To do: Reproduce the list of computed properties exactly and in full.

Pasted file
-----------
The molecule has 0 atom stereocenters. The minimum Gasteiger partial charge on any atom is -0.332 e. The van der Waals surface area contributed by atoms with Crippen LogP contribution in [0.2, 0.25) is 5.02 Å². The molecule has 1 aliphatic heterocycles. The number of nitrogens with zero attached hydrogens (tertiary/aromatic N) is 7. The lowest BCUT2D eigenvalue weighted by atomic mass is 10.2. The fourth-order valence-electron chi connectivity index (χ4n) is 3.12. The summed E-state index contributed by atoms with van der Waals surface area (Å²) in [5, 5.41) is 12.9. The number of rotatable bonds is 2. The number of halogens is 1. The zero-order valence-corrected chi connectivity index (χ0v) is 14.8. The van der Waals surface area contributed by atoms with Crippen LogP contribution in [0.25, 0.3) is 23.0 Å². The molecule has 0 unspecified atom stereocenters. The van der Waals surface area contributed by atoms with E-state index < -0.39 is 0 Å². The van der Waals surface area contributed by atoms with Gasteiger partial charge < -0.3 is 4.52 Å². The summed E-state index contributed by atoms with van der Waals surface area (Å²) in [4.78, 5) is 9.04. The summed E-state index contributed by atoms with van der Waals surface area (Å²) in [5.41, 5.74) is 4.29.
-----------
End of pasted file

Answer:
The molecule has 0 atom stereocenters. The minimum Gasteiger partial charge on any atom is -0.332 e. The van der Waals surface area contributed by atoms with Crippen LogP contribution in [0.2, 0.25) is 5.02 Å². The molecule has 1 aliphatic heterocycles. The number of nitrogens with zero attached hydrogens (tertiary/aromatic N) is 7. The lowest BCUT2D eigenvalue weighted by atomic mass is 10.2. The fourth-order valence-electron chi connectivity index (χ4n) is 3.12. The summed E-state index contributed by atoms with van der Waals surface area (Å²) in [5, 5.41) is 12.9. The number of rotatable bonds is 2. The number of halogens is 1. The zero-order valence-corrected chi connectivity index (χ0v) is 14.8. The van der Waals surface area contributed by atoms with Crippen LogP contribution in [0.25, 0.3) is 23.0 Å². The molecule has 0 unspecified atom stereocenters. The van der Waals surface area contributed by atoms with E-state index < -0.39 is 0 Å². The van der Waals surface area contributed by atoms with Gasteiger partial charge < -0.3 is 4.52 Å². The summed E-state index contributed by atoms with van der Waals surface area (Å²) in [4.78, 5) is 9.04. The summed E-state index contributed by atoms with van der Waals surface area (Å²) in [5.41, 5.74) is 4.29.